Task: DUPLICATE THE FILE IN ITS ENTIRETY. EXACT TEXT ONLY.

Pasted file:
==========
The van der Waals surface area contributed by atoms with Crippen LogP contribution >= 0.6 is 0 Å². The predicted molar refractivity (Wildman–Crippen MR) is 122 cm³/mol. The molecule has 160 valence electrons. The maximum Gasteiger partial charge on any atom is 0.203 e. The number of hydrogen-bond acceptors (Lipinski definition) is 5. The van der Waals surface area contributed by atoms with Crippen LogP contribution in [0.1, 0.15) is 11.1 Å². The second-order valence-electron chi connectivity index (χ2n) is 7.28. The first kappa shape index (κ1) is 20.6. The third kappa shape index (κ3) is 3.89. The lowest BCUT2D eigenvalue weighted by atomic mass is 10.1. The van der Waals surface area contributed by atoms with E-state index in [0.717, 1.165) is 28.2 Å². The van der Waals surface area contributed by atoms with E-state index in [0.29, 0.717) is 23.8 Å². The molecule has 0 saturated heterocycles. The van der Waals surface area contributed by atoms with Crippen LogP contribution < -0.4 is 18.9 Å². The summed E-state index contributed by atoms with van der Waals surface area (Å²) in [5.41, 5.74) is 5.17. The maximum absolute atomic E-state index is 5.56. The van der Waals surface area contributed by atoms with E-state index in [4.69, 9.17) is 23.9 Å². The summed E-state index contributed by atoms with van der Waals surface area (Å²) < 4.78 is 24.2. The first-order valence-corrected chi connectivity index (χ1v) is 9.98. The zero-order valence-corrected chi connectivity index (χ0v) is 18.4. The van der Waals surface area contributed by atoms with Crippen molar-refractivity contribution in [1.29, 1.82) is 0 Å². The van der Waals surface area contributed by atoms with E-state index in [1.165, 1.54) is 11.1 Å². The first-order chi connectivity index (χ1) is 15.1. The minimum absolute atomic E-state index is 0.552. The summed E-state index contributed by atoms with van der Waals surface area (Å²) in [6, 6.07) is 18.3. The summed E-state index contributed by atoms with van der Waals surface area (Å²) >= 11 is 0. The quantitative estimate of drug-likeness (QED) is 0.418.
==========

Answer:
The van der Waals surface area contributed by atoms with Crippen LogP contribution >= 0.6 is 0 Å². The predicted molar refractivity (Wildman–Crippen MR) is 122 cm³/mol. The molecule has 160 valence electrons. The maximum Gasteiger partial charge on any atom is 0.203 e. The number of hydrogen-bond acceptors (Lipinski definition) is 5. The van der Waals surface area contributed by atoms with Crippen LogP contribution in [0.1, 0.15) is 11.1 Å². The second-order valence-electron chi connectivity index (χ2n) is 7.28. The first kappa shape index (κ1) is 20.6. The third kappa shape index (κ3) is 3.89. The lowest BCUT2D eigenvalue weighted by atomic mass is 10.1. The van der Waals surface area contributed by atoms with E-state index in [0.717, 1.165) is 28.2 Å². The van der Waals surface area contributed by atoms with E-state index in [0.29, 0.717) is 23.8 Å². The molecule has 0 saturated heterocycles. The van der Waals surface area contributed by atoms with Crippen LogP contribution < -0.4 is 18.9 Å². The summed E-state index contributed by atoms with van der Waals surface area (Å²) in [5.41, 5.74) is 5.17. The maximum absolute atomic E-state index is 5.56. The van der Waals surface area contributed by atoms with E-state index in [4.69, 9.17) is 23.9 Å². The summed E-state index contributed by atoms with van der Waals surface area (Å²) < 4.78 is 24.2. The first-order valence-corrected chi connectivity index (χ1v) is 9.98. The zero-order valence-corrected chi connectivity index (χ0v) is 18.4. The van der Waals surface area contributed by atoms with Crippen molar-refractivity contribution in [1.29, 1.82) is 0 Å². The van der Waals surface area contributed by atoms with E-state index in [1.165, 1.54) is 11.1 Å². The first-order chi connectivity index (χ1) is 15.1. The minimum absolute atomic E-state index is 0.552. The summed E-state index contributed by atoms with van der Waals surface area (Å²) in [6, 6.07) is 18.3. The summed E-state index contributed by atoms with van der Waals surface area (Å²) >= 11 is 0. The quantitative estimate of drug-likeness (QED) is 0.418.